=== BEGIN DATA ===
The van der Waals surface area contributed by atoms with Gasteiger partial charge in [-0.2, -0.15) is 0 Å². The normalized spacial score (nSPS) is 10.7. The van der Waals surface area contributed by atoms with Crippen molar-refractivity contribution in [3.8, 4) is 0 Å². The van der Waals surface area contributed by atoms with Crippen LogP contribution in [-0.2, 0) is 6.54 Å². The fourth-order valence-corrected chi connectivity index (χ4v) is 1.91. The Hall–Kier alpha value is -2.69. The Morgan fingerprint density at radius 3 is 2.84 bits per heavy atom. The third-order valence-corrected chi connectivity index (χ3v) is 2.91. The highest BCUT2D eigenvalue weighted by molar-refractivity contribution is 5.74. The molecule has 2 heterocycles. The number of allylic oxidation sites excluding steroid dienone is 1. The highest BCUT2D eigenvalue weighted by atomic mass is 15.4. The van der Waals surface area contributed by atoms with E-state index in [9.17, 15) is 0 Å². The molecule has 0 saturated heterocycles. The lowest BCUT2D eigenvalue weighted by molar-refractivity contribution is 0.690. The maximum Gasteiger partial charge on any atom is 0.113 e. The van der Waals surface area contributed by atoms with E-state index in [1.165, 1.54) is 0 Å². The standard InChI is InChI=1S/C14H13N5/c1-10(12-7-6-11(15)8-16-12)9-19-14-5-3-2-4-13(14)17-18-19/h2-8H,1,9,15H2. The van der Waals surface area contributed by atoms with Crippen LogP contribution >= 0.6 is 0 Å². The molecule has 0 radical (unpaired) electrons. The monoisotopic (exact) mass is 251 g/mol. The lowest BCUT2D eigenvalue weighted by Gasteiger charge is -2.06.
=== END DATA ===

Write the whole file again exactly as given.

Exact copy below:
The van der Waals surface area contributed by atoms with Gasteiger partial charge in [-0.2, -0.15) is 0 Å². The normalized spacial score (nSPS) is 10.7. The van der Waals surface area contributed by atoms with Crippen molar-refractivity contribution in [3.8, 4) is 0 Å². The van der Waals surface area contributed by atoms with Crippen LogP contribution in [-0.2, 0) is 6.54 Å². The fourth-order valence-corrected chi connectivity index (χ4v) is 1.91. The Hall–Kier alpha value is -2.69. The Morgan fingerprint density at radius 3 is 2.84 bits per heavy atom. The third-order valence-corrected chi connectivity index (χ3v) is 2.91. The highest BCUT2D eigenvalue weighted by molar-refractivity contribution is 5.74. The molecule has 2 heterocycles. The number of allylic oxidation sites excluding steroid dienone is 1. The highest BCUT2D eigenvalue weighted by atomic mass is 15.4. The van der Waals surface area contributed by atoms with E-state index in [9.17, 15) is 0 Å². The molecule has 0 saturated heterocycles. The lowest BCUT2D eigenvalue weighted by molar-refractivity contribution is 0.690. The maximum Gasteiger partial charge on any atom is 0.113 e. The van der Waals surface area contributed by atoms with E-state index in [1.165, 1.54) is 0 Å². The standard InChI is InChI=1S/C14H13N5/c1-10(12-7-6-11(15)8-16-12)9-19-14-5-3-2-4-13(14)17-18-19/h2-8H,1,9,15H2. The van der Waals surface area contributed by atoms with Crippen LogP contribution >= 0.6 is 0 Å². The molecule has 0 radical (unpaired) electrons. The monoisotopic (exact) mass is 251 g/mol. The lowest BCUT2D eigenvalue weighted by Gasteiger charge is -2.06.